Tis’ The Season

It’s that time of year. The one time of year that you feel bombarded with holiday festivities. Halloween, Thanksgiving, and Christmas all back to back in a row. Before one holiday has even come and gone the stores are already making way for the next. In the past, this was the time of year I looked forward to- spending time with family and friends, getting gifts for people, and heading out to holiday parties. But this year all of this was changed.

While I did have kiddo for Halloween, I knew that soon I’d be sending him home. Soon I’d have to tell him it was time to leave and that I couldn’t protect him anymore. I didn’t realize that “soon” would be the following week. Even though he was here and we spent the evening with family, in the back of my mind thoughts surged like electricity about the conversation and us parting ways. I really wasn’t up for another cry-fest…they were too hard. The last time I had said anything to kiddo about going home (in fact it wasn’t about going home; it was about a visit) he broke down hysterical and held onto me for dear life. Mind you kiddo is a 12 year old.

Fast forward to kiddo being gone and just celebrating the Thanksgiving holiday. I felt numb. Well….I felt numb during those times I wasn’t sad…or angry………or choking back tears. What was I thankful for? What had felt like “my” family had just been torn from me. I wasn’t thankful- As I sat and thought about it, there wasn’t one thing I could think of that I was thankful for. I mean sure, we are all thankful for food and shelter- family and friends, but this was different. The loss I felt (feel) from kiddo was casting a shadow over everything else. Again, I get the whole idea of fostering. They are not YOURS. However, when a child has been removed 4 separate times and both his worker and lawyer start talking to you about guardianship, it’s hard not to imagine life any other way.

In a couple weeks it’ll be Christmas; by far one of my favorite holidays. As a Christian, it’s a day to celebrate the gift that only God could give to us. The logical part of my brain knows this and wants to feel joy. My heart, however, is still broken and I wonder if and when it’ll ever change. This whole experience has taken a major toll on me in so many ways. My heart hurts each day, I feel like I’m going through some depression, I don’t want to be around other people, and, worst of all, it has shaken my faith. I hate to even write that, but it’s my truth.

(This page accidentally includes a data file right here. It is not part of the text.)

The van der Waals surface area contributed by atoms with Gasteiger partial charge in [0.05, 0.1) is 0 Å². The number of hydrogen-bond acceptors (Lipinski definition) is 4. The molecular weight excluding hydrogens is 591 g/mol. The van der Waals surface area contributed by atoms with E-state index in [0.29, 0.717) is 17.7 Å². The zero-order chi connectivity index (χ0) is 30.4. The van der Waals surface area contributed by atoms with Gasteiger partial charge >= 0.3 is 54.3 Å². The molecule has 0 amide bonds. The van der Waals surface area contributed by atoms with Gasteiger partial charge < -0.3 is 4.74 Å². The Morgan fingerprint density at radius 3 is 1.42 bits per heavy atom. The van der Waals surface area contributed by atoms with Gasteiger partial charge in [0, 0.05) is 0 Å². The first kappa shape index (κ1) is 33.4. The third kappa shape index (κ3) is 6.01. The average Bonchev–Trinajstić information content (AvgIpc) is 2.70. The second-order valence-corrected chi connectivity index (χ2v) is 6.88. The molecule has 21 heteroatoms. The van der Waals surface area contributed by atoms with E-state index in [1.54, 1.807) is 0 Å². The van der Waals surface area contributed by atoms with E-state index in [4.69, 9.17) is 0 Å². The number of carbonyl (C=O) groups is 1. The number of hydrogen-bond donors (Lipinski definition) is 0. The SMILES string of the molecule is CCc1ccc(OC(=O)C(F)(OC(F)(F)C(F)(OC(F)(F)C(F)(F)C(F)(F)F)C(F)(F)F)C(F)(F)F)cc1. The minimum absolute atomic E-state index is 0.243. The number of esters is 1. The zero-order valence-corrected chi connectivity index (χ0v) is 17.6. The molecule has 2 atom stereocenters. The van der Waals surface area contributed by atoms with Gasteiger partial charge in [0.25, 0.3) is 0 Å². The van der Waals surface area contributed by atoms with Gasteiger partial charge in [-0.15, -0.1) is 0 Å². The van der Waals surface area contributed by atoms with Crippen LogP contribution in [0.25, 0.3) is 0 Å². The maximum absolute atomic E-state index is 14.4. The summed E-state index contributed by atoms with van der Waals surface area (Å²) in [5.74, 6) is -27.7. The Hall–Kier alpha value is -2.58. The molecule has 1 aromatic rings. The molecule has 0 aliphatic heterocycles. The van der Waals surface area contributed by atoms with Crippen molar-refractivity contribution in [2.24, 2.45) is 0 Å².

How do things like this happen? How do we as a society, in 2016, have such a broken system that a mother who has lost their child 4 times get them back. Not to add that the child said multiple times to multiple people that they did not want to go back; that they were scared of what would happen to them. How does this happen, but yet other parents are losing their children because their house is “unlivable”. I would stretch it enough to say that kiddo’s house was “unlivable”. It’s easy to pick out the scars on his body from the physical abuse he dealt with in his past, but who’s looking at the emotional scars caused by all this? Who’s watching to see if this home is truly safe and “livable”?

Right now I dread the seasons…the holidays. Each day that passes reminds me that, while I have family, my “family” is gone. I can’t call or text…not a Skype message. Nothing. It’s not like they just moved away and you’ll see them later. It truly is like a death in the family. My family. And, right now, I continue to be in mourning.

Time is Relative

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Time is a funny thing. At times, it feels like time drags it’s feet; like a slow, painful wait at the doctor’s office. And then at other times, it feels like time rockets as fast as possible turning weeks and months into flashes in one’s memory. It’s funny, sometimes time plays both roles simultaneously. Time is full of tricks, but not all have a funny punchline.

It’s been a full two weeks since kiddo went home. A full two weeks I’ve been unable to hug him, tell him I love him, make sure he’s okay. In some aspects it’s felt like a lifetime. I wonder daily if he’s happy. Is he feeling like he’s wanted? Have things changed enough that he actually feels like part of a family? Daily these thoughts course through my mind, sometimes so badly that I find I can’t focus on anything else. At these times, time moves at a slow drag. Then when I think about kiddo being here, it feels like only yesterday I was laughing at his goofy antics as we sat on the couch.

I think about kiddo all the time. Not just him going home, but just everything altogether. It’s felt like I’ve known him a lifetime; that I’ve loved him more than anything else forever. Truth is, in actual time, we’ve only known each other for a little over 9 months. Funny how time works. How one event, one choice can change your life and perspective so much. And to think I actually took some “time” to even consider taking kiddo as a placement. How much different would my life be right now? Would a different placement have had the same effect on me? I question this all the time.